Ring of Fire

Hot Springs County is in the center of Wyoming. There is a park there, miles of open land filled with steaming pools of mineral water. The county seat is a modest town named Thermopolis. From Yellowstone in the northwest, southeast to Laramie and Cheyenne, Thermopolis is a remote attraction amid open range run with pronghorn antelope.

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By treaty signed in the late 19th century, the Shoshone and Arapaho nations agreed to cede the land blessed with steaming mineral springs to the federal government. A prime condition of the treaty ensured the healing springs would stay free and open to all people forever. This is still the case. Thermopolis contains a few hotels and commercial pools built with soaking baths, slides, and water features. Between these venues, the State of Wyoming runs a simple bath house. It is, indeed, free. The heavy minerals in the water are said to be healing and will tarnish silver jewelry hours later.

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Wyoming State Bath House

Due to the high temperatures, as well as the danger of thermal spikes, it is safer to soak where the temperature can be regulated. This is true of most volcanic hot springs, though odds are better with some than others. A geothermal surge is unpredictable and deadly. (There are stories of tourists boiled off the bone found floating in open pools.)

The word “lava” comes from the Latin word lavare, to wash or bathe, referencing streams of fire that cut like rivers. The Yellowstone Caldera is a 37-mile pool seething with molten rock atop a super volcano. Streams of liquid rock-fire, magma from the outer core of the earth, bubble up through 21 fissures cracked open on the Big Island of Hawaii. In earth-time, it was yesterday when Mount St. Helens exploded, though today marks the 38th anniversary of the eruption.

I saw the volcanic peaks of the Three Sisters in the distance yesterday, when the morning clouds cleared.

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A Sanctuary More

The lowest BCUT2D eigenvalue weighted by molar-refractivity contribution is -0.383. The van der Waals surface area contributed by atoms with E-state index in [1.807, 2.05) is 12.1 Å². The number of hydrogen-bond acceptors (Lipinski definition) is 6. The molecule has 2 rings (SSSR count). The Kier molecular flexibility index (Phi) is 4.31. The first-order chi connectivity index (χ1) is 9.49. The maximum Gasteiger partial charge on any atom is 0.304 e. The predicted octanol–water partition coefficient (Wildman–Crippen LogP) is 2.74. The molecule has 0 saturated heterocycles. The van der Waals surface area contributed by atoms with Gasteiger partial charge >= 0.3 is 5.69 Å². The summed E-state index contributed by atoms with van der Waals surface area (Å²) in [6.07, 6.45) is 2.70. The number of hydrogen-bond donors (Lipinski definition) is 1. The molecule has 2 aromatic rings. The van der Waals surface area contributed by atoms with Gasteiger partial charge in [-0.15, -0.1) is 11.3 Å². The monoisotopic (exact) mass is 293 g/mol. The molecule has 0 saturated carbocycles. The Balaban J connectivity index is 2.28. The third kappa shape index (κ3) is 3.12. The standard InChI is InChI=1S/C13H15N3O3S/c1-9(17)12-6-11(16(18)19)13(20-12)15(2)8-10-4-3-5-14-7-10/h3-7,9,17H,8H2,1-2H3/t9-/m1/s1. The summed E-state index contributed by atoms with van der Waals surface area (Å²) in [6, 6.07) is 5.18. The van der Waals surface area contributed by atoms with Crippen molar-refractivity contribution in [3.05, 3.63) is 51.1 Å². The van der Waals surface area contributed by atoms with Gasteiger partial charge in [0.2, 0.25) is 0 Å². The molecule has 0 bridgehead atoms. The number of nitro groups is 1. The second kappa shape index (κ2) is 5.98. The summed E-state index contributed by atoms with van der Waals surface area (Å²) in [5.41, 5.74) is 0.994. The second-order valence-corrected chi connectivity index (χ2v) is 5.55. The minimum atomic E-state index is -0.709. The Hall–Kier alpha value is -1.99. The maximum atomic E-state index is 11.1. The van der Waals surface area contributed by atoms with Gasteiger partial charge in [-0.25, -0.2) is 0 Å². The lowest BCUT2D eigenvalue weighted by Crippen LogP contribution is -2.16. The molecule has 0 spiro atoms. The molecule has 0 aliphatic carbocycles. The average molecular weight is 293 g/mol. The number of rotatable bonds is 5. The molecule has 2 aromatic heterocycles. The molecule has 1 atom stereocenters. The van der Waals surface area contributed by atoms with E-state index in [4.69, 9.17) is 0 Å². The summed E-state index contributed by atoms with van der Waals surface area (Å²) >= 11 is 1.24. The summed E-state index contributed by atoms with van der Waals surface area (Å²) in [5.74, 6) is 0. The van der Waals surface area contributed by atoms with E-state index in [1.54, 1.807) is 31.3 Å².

bute_in_snow“For there is always a sanctuary more, a door that can never be forced, a last inviolable stronghold that can never be taken, whatever the attack; your vote can be taken, your name, your innards, or even your life, but that last stronghold can only be surrendered. And to surrender it for any reason other than love is to surrender love.”

― Ken Kesey, Sometimes a Great Notion

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A Trout

Brook_TroutI signed my first writing contract a few days ago. A creative nonfiction piece, “Shiny Things I Found in the Gutter,” was accepted by The Tishman Review. It will appear in the summer issue at the end of July.  This was another milestone on my stumbling journey trying to find the words. Writing and fishing have much in common. Sometimes one is at the right shady pool below a riffle when the trout rise. Or, more often, not.

I was fortunate to work with TTR’s new creative nonfiction editor, Hannah Howard, whose memoir “Feast” was published in March, 2018. Hannah lives and works in New York City, so her emails arrived before I was out of bed. (Read an interview with Hannah here.) TTR publishes a quarterly issue of art, fiction, poetry and creative nonfiction with each issue available in a variety of formats. Go give the latest issue a read.

Read the rest at The Tishman Review.

Image courtesy of Creative Commons